I always try to work following Test Driven Development. I recently used Pytest to write some unit tests and discovered a couple of neat tricks from a work colleague.
I needed to write a function which determined if a user’s account had been created within a specified time window. The function returns a boolean i.e. true if the account was created within the time window and false otherwise.
Here’s a function I wrote (amended to remove any work sensitive information):
from datetime import datetime, timedelta TIME_WINDOW_DURATION = timedelta(minutes=30) def _check_if_user_created_in_time_window(self, account_creation): """ If the user's account creation time falls within this time window, return True Parameters ---------- account_creation: timestamp Timestamp of when user's account was created Returns ------- bool True if tag to be applied, False otherwise """ account_creation_datetime = self._cast_datetime_string_to_datetime_type( account_creation) now = datetime.utcnow() user_gets_tag = (now - TIME_WINDOW_DURATION <= account_creation_datetime <= now) return user_gets_tag
Writing tests when you have to match against a timestamp is tricky because it could create fragile tests. In other words, a test that may or may not pass, and the pass or failure does not tell you if it is the code failing or because the timestamps do not match.
So the first tip is to use
freezegun. This allows you to effectively set the date and time when the system is under test so you can make assertions against the function.
Here’s an example of this in practice:
@freeze_time("2018-09-07 16:35:00") def test_user_created_in_time_window_returns_true(client): example_manager = Example() account_creation = "2018-09-07 16:05:01" user_gets_tag = example_manager._check_if_user_created_in_time_window( account_creation) assert user_gets_tag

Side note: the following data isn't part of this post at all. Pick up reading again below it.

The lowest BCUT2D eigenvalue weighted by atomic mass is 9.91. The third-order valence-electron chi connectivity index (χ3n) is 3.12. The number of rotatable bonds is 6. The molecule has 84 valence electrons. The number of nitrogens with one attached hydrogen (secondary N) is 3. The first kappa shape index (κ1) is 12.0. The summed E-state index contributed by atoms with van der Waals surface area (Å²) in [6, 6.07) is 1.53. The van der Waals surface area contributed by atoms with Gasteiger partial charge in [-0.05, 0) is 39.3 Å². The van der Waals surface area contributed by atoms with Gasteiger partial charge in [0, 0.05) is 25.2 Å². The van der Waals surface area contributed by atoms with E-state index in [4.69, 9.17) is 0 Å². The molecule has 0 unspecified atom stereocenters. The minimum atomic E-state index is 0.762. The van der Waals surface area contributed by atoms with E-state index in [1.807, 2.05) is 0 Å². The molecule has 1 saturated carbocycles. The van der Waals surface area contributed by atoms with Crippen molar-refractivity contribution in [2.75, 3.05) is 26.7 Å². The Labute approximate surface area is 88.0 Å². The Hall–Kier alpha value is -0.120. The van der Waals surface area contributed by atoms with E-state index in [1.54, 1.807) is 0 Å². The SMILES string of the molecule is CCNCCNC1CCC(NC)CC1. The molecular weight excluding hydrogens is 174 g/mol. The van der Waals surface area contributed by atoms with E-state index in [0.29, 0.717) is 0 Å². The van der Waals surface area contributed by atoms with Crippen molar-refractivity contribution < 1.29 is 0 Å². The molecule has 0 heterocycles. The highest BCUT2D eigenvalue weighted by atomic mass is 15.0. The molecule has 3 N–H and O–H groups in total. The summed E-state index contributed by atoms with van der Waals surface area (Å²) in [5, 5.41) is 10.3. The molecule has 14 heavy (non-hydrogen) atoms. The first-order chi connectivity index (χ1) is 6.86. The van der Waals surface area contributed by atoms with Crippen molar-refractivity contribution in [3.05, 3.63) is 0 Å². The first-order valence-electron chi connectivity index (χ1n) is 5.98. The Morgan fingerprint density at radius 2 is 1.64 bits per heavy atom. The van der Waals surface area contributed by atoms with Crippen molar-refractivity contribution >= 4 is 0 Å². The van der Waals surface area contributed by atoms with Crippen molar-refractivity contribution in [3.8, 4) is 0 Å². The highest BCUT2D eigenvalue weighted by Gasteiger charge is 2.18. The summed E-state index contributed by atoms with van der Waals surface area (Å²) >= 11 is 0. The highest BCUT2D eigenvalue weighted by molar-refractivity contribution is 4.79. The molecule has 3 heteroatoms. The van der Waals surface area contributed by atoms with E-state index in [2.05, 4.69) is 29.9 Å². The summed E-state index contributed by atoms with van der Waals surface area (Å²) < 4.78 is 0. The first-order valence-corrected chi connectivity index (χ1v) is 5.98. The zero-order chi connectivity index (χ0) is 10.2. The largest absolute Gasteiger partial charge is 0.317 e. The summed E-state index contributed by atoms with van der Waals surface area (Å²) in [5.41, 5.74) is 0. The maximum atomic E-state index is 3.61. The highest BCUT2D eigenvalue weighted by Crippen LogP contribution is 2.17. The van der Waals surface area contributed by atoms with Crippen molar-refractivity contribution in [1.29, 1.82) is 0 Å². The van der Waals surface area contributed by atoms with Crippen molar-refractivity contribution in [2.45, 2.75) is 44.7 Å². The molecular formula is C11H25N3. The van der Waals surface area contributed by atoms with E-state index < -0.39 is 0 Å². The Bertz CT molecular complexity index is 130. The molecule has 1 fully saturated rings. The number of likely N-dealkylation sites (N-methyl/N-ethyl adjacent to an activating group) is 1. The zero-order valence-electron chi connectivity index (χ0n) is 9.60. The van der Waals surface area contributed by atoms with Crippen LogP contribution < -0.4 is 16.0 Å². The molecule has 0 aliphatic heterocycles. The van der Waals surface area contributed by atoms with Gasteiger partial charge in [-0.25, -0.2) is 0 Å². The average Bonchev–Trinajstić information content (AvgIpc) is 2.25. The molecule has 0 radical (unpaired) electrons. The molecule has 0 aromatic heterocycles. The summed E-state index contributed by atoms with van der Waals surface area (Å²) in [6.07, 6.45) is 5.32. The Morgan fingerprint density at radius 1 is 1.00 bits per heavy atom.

The freeze_time decorator sets the system under test date time as
2018-09-07 16:35:00 so when we assert an account creation time of
2018-09-07 16:05:01 it falls within the time window of 30 minutes i.e. evaluates to true.
As you would expect, I wanted to make different assertions based on different frozen times and so wrote another test like the above but with a different date time passed in as the argument to the decorator. That’s all well and good as it tests the code but it goes against the DRY (don’t repeat yourself) principle.
So here’s the second trick I learned:
@pytest.mark.parametrize("account_creation", ["2018-09-07 16:34:00", "2018-09-07 16:05:01"]) @freeze_time("2018-09-07 16:35:00") def test_user_created_in_time_window_returns_true(client, account_creation): example_manager = Example() user_gets_tag = example_manager._check_if_user_created_in_time_window( account_creation) assert user_gets_tag
Pytest - per the docs - “enables parametrization of arguments for a test function”. So how does this work?
Like freeze time, you wrap the unit test with a decorator which takes two arguments. The first is a string which is the name of the argument. This should also be passed in as an argument to the test function. The second argument is a list of the parameters. In the example above, I’ve added two different date time strings as parameters. This means when the test runs, it will run twice, using the first parameter and then the second. This keeps the code DRY whilst allowing multiple assertions. What’s also neat is when you run the tests with verbosity
pytest -vv the output displays the test being run along with the parameter used. The unit test above displays:
test_example.py::test_user_created_in_time_window_returns_true[2018-09-07 16:34:00] PASSED test_example.py::test_user_created_in_time_window_returns_true[2018-09-07 16:05:01] PASSED
Two nice tips to help write good unit tests and keep the code DRY.